Minnesota Wild celebrating
Minnesota Wild celebrating (Jess Starr/The Hockey Writers)

On the opposite side of the power play, the Wild will need to figure out how to keep certain players out of the penalty box. The team has had success on the penalty kill with 84 percent, which ranks sixth in the NHL. Despite that success, they don’t want to spend unnecessary time in the penalty box, especially during the playoffs. The Wild need to address this prior to the playoffs starting.

DP: Honestly, faceoffs are a huge thing. I know that people have done studies on how being good at faceoffs doesn’t necessarily equate to overall success. At the same time, I think a lot of Wild fans and the organization themselves would feel more confident if the team can somehow get better at winning faceoffs. All I know is that if the Wild have to take an important draw in overtime of a playoff game, I’d personally feel more confident if they had a better faceoff percentage than the 46% they’ve been hovering around as of late.

JW: They need to get better at starting on time. They can’t sleep their way through the first 10 minutes of games and expect to always be able to claw their way back. Talbot has kept them in games where they might have deserved to be down a couple early on, and that needs to stop. 

DC: Entering the final stretch, the Wild need to keep the momentum going. The offense is clicking, but there needs to be defensive and goaltending consistency, as well. The team hit a rough patch before the April 12 trade deadline, with some bad losses against the Blues and Avalanche. The team rallied and are on another winning streak, but they must minimize these types of blowouts and make the right adjustments before their first-round matchup.

LB: Their 5-on-5 play is an element they need to work on. Luckily they have had some success on the power play lately, so things haven’t been all bad. However, so far in the month of April, the Wild are one of the worst teams at 5-on-5. They rank dead last in shots for percentage (42 percent) and in the bottom 10 in terms of expected goals-for percentage (46 percent). I expect they will regress back to their early season ways once they are able to practice again though.

Question #3: Examining Possible Playoff Opponents

It appears the Wild will play either the Vegas Golden Knights or the Colorado Avalanche, which team would be easier for the Wild to win against?

AH: This might be a hot take, but in my opinion, the difference between the Avalanche and Golden Knights is minimal. Both teams have star power with goaltending favoring the Golden Knights and the defensive core in favor of the Avalanche. Therefore, I think they both are equally hard to play against in the postseason.

It isn’t a secret that the Wild play better against the Golden Knights, which is an advantage, but this would be the third time in franchise history that the Wild would be the underdogs in a first-round meeting with the Avalanche. The first two times ended with an unbelievable Game 7 overtime winner in Colorado that left the Wild victorious. Wouldn’t it be a magical storybook ending for the team to do it again (for a third time) with Kirill Kaprizov leading the way in his rookie season after nearly six years of waiting? Obviously, the Wild have a better chance against the Golden Knights, but I wouldn’t mind seeing a first-round meeting with the Avalanche.

MH: Either team will be difficult for the Wild to beat. Personally, I believe the team may have an easier time beating the Golden Knights. The Wild do not have a playoff history with them, so they have a clean slate compared to their history with the Avalanche. The Wild are currently 4-2 against the Golden Knights this season with two games left, while they went 3-5 against the Avalanche. Overall, the Wild have had much better results against the Golden Knights and seem to have figured them out while the Avalanche have been a real thorn in the Wild’s side all season, and more than likely would continue to be in the playoffs.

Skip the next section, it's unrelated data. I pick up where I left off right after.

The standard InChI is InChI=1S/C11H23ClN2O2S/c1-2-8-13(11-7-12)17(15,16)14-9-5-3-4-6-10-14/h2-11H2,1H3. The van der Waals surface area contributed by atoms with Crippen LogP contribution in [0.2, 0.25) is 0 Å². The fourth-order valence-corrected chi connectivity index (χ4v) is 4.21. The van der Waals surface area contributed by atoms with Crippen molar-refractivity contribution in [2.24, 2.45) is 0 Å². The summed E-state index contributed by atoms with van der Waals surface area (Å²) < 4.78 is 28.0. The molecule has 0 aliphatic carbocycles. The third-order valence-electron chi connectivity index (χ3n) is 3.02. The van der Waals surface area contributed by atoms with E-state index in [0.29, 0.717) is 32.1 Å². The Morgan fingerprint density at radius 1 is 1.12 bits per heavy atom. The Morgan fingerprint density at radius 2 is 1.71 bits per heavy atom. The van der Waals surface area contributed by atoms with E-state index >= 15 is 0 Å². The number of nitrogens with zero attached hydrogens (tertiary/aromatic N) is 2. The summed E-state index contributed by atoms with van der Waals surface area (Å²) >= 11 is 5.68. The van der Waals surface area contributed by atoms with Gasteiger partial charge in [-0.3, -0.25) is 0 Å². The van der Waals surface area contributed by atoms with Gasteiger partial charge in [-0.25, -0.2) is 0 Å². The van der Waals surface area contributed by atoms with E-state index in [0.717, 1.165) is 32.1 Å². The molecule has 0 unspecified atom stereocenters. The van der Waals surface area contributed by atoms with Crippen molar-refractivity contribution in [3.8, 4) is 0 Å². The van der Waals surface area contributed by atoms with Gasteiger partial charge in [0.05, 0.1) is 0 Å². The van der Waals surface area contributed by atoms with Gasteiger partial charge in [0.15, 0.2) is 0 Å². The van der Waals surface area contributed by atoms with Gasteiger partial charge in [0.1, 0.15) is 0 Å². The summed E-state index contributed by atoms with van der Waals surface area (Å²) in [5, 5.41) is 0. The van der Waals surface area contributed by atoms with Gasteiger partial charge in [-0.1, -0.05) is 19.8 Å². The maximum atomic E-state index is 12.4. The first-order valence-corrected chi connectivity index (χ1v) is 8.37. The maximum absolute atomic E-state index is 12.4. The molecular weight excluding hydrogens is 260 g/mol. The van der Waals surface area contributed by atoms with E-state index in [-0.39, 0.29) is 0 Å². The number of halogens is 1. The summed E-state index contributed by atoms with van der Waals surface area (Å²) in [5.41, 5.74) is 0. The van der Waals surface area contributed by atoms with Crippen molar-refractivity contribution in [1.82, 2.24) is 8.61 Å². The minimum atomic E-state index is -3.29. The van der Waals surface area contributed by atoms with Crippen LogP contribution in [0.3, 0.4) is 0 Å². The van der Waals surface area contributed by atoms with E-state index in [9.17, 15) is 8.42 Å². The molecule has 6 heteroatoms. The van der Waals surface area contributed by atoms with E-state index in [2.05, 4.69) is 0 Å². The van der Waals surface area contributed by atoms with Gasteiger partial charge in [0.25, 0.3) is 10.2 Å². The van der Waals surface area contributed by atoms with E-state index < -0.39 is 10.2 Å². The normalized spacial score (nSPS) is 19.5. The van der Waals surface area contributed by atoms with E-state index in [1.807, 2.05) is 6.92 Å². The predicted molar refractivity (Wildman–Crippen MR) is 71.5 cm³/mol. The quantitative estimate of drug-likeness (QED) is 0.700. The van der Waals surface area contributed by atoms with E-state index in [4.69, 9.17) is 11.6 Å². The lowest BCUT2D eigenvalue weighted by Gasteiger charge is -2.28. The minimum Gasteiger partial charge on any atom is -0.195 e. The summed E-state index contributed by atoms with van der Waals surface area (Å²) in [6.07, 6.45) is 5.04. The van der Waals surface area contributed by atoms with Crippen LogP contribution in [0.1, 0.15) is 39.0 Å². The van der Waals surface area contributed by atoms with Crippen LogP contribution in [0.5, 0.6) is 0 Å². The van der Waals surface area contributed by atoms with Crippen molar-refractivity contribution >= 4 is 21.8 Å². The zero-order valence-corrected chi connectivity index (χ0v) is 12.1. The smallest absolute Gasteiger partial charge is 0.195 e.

DP: That’s a really tough question because to say either team would be “easier” to beat would be disrespectful to what they’ve done this season. With that being said, the Wild were 3-5-0 against the Avalanche this season and were outscored by them 29-19. As I mentioned before, Minnesota is 4-1-1 against Vegas. So, if we’re going by experience, I’m leaning towards the Golden Knights being the “easier” matchup for the Wild.

JW:  I think the Avalanche are the best team in the division, and therefore I believe the Wild will meet the Golden Knights in the first round. Both teams will be tough to play against and beat. If the question is the lesser of two evils, the answer is the Golden Knights.

DC: The Wild do match up quite well against either the Avalanche or the Golden Knights, but would be preferable to get the Golden Knights in Round 1. The Avalanche are solid everywhere, especially down the middle, and it looks like Philipp Grubauer has finally emerged as a legitimate No.1 goalie. The Golden Knights have Marc-Andre Fleury and Robin Lehner as their tandem, but I think the Avs’ offense and defense trump the Vegas lineup overall. Also, the Golden Knights lack center depth (like the Wild) and have a top-heavy lineup outside of their stars.

LB: I’m going to choose Vegas, but I might regret it. The Wild lead the Golden Knights during their season series, but haven’t played them lately. Regardless of who they end up against, the Wild are going to be a terrible opening-round opponent.

Question #4: Most Important Players Going Forward

Which three players will be the most important down the stretch and in the playoffs?

AH: Aside from the obvious choices of Kaprizov and Kevin Fiala, I think the three most important players will be Zach Parise, Marcus Foligno, and Joel Eriksson Ek. I say Parise because he has been the Wild’s most consistent playoff performer. A huge reason — beyond goaltending — that the Wild never made a deep playoff run was due to their core of Mikael Granlund, Jason Zucker, Nino Niederreiter, and Charlie Coyle being silent in the playoffs, which for the most part resulted in Parise doing the heavy work.